Regina LaRocque
I have been active in a number of sustainability initiatives in Wellesley. Currently, I am co-leading the reinvigorated Power to Choose campaign, which aims to increase participation in the Municipal Light Plant’s voluntary renewable energy program. I am a citizen representative on the committee working on the town’s proposed LED streetlight conversion. As a Town Meeting member from Precinct E, I worked to pass the recent plastic bag ban. I am also an active member of Sustainable Wellesley and Wellesley Green Schools.

Lise Olney
I have been on the Sustainable Wellesley leadership team since 2011, helping build Sustainable Wellesley into a strong grassroots non-profit that advocates for sustainable living and decision-making in our town.

In 2015, I co-founded the Massachusetts Interfaith Coalition for Climate Action to help organize people of faith to take collective action on issues of climate justice, and to advocate at the state level for a transition to clean renewable energy.

For the past three years, I have served on the Wellesley Natural Resources Commission. Last year, I co-led the successful initiative to pass a bag bylaw to reduce plastic litter and encourage residents to switch to environmentally friendly reusable bags. I have also organized a public forum to discuss Wellesley’s 200-plus gas leaks on March 21 at the library–this event is co-sponsored by Sustainable Wellesley, the Board of Selectmen, and others. We have also initiated the NRC’s new Grow Green Wellesley campaign to promote eco-landscaping and reduce pesticide use in cooperation with the Board of Health and Sustainable Wellesley, with whom we are co-sponsoring a day-long forum called “Landscapes for Living” on May 13 (also at the library).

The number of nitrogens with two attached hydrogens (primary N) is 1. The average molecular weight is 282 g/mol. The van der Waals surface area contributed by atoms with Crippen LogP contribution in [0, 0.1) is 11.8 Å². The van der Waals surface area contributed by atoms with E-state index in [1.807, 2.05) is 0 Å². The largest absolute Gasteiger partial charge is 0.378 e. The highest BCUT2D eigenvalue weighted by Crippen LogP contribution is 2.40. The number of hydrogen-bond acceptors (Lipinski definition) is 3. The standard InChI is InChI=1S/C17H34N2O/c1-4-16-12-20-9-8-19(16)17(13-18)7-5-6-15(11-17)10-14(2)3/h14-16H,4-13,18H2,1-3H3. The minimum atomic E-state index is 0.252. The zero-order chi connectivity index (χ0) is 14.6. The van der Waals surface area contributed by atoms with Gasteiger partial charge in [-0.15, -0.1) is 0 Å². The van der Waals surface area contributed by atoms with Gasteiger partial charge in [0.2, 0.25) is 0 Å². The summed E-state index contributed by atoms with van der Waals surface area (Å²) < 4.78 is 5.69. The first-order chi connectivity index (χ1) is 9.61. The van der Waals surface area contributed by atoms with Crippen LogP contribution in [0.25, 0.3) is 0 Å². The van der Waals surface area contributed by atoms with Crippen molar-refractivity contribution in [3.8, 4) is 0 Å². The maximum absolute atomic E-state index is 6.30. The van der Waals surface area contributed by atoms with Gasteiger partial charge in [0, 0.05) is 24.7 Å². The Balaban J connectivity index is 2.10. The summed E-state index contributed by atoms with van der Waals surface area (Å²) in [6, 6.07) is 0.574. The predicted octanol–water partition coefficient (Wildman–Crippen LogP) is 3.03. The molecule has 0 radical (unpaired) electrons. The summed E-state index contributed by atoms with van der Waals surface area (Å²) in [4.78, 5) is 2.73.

2. What do you think the priorities of the NRC should be for the next three years of your prospective term?

Joan Gaughan
Over the next three years I believe the NRC priorities should be to do everything we can to hold the gas companies accountable for the leaks that are harming our trees.

We should encourage the town to build only new buildings that are LEED certified to the highest degree possible.

We should continue to run campaigns and educational seminars to encourage citizens to use only organic fertilizers and discontinue use of pesticides and herbicides, use LED bulbs in their homes, recycle more, compost more. (Our own WHS uses a single stream recycling system- this is unacceptable to me and I will personally work to change this). Innovative solutions are already available for food waste. We need to do more research to see what solution will best work for our town.

We should continue to work with the Planning Board to strengthen our by-laws wherever possible to protect as many trees as we can, even on private property.

We need to continue to protect and rehabilitate all our ponds  as we have with Morses Pond  and insure that our wetlands are  preserved .

I believe the NRC should be involved as much as possible with the planning of the North 40, especially the area around the vernal pool.

Regina LaRocque
If I am elected, I will make it a priority to work with colleagues at the NRC to find practical ways to secure the repair of Wellesley’s more than 200 ongoing natural gas leaks. These gas leaks present health concerns for our residents and are a threat to our 3,000 public shade trees. I will also strongly support the ongoing work of the NRC to promote organic integrated pest management throughout town to protect our drinking water.

I have been a physician-scientist at Massachusetts General Hospital for more than 15 years. If I am elected to the Natural Resources Commission, I will bring a public health perspective to the stewardship of our town’s natural resources. As a first example of this, I will be speaking about the health effects of natural gas leaks at the upcoming town forum on this topic, planned for March 21st.

Lise Olney
I think the top priorities for the NRC for the next three years should be: